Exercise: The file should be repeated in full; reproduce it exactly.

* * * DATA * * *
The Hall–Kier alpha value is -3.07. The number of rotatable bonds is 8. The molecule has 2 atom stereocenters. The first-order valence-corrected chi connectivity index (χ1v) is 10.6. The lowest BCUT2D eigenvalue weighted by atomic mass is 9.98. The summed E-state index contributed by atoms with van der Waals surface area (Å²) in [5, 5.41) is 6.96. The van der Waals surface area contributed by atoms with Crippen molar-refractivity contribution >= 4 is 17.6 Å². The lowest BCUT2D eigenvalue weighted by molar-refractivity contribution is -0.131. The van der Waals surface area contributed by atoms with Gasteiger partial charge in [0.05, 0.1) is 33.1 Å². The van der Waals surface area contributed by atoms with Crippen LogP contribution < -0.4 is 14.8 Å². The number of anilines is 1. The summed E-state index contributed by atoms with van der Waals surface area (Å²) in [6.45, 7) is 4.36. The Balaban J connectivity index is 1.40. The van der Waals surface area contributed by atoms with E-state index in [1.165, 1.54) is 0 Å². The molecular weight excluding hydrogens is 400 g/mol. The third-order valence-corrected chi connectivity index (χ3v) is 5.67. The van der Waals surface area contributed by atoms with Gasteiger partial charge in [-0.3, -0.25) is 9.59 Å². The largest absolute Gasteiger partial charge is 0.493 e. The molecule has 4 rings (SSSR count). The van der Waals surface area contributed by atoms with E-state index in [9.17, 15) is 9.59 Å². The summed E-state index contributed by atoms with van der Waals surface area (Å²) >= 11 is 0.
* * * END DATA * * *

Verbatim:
The Hall–Kier alpha value is -3.07. The number of rotatable bonds is 8. The molecule has 2 atom stereocenters. The first-order valence-corrected chi connectivity index (χ1v) is 10.6. The lowest BCUT2D eigenvalue weighted by atomic mass is 9.98. The summed E-state index contributed by atoms with van der Waals surface area (Å²) in [5, 5.41) is 6.96. The van der Waals surface area contributed by atoms with Crippen molar-refractivity contribution >= 4 is 17.6 Å². The lowest BCUT2D eigenvalue weighted by molar-refractivity contribution is -0.131. The van der Waals surface area contributed by atoms with Gasteiger partial charge in [0.05, 0.1) is 33.1 Å². The van der Waals surface area contributed by atoms with Crippen LogP contribution < -0.4 is 14.8 Å². The number of anilines is 1. The summed E-state index contributed by atoms with van der Waals surface area (Å²) in [6.45, 7) is 4.36. The Balaban J connectivity index is 1.40. The van der Waals surface area contributed by atoms with E-state index in [1.165, 1.54) is 0 Å². The molecular weight excluding hydrogens is 400 g/mol. The third-order valence-corrected chi connectivity index (χ3v) is 5.67. The van der Waals surface area contributed by atoms with Gasteiger partial charge in [-0.3, -0.25) is 9.59 Å². The largest absolute Gasteiger partial charge is 0.493 e. The molecule has 4 rings (SSSR count). The van der Waals surface area contributed by atoms with E-state index in [9.17, 15) is 9.59 Å². The summed E-state index contributed by atoms with van der Waals surface area (Å²) >= 11 is 0.